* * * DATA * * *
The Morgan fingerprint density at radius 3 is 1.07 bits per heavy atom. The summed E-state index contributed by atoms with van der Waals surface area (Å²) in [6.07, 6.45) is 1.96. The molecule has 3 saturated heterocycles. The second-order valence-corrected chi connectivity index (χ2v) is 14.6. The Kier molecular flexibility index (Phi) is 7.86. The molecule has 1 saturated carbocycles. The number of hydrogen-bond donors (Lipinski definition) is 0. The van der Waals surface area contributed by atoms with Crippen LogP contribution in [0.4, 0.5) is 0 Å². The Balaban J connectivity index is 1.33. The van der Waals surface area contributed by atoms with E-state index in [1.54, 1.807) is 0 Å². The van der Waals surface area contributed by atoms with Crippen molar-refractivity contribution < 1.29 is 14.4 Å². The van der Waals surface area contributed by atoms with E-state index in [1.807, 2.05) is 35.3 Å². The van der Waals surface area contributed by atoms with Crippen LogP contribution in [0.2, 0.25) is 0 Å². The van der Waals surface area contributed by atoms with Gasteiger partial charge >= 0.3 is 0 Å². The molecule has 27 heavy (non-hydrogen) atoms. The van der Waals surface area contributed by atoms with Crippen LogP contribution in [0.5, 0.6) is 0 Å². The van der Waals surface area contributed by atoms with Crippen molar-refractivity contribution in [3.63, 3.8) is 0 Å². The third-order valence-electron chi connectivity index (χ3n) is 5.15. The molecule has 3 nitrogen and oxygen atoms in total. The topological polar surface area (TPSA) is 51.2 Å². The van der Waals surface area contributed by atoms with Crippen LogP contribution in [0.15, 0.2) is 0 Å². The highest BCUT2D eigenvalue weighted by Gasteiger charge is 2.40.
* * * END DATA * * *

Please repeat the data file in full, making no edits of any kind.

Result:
The Morgan fingerprint density at radius 3 is 1.07 bits per heavy atom. The summed E-state index contributed by atoms with van der Waals surface area (Å²) in [6.07, 6.45) is 1.96. The molecule has 3 saturated heterocycles. The second-order valence-corrected chi connectivity index (χ2v) is 14.6. The Kier molecular flexibility index (Phi) is 7.86. The molecule has 1 saturated carbocycles. The number of hydrogen-bond donors (Lipinski definition) is 0. The van der Waals surface area contributed by atoms with Crippen LogP contribution in [0.4, 0.5) is 0 Å². The Balaban J connectivity index is 1.33. The van der Waals surface area contributed by atoms with E-state index in [1.54, 1.807) is 0 Å². The van der Waals surface area contributed by atoms with Crippen molar-refractivity contribution < 1.29 is 14.4 Å². The van der Waals surface area contributed by atoms with E-state index in [1.807, 2.05) is 35.3 Å². The van der Waals surface area contributed by atoms with Crippen LogP contribution in [0.2, 0.25) is 0 Å². The van der Waals surface area contributed by atoms with Gasteiger partial charge >= 0.3 is 0 Å². The molecule has 27 heavy (non-hydrogen) atoms. The van der Waals surface area contributed by atoms with Crippen LogP contribution in [0.5, 0.6) is 0 Å². The van der Waals surface area contributed by atoms with Crippen molar-refractivity contribution in [3.63, 3.8) is 0 Å². The third-order valence-electron chi connectivity index (χ3n) is 5.15. The molecule has 3 nitrogen and oxygen atoms in total. The topological polar surface area (TPSA) is 51.2 Å². The van der Waals surface area contributed by atoms with Crippen LogP contribution in [0.15, 0.2) is 0 Å². The highest BCUT2D eigenvalue weighted by Gasteiger charge is 2.40.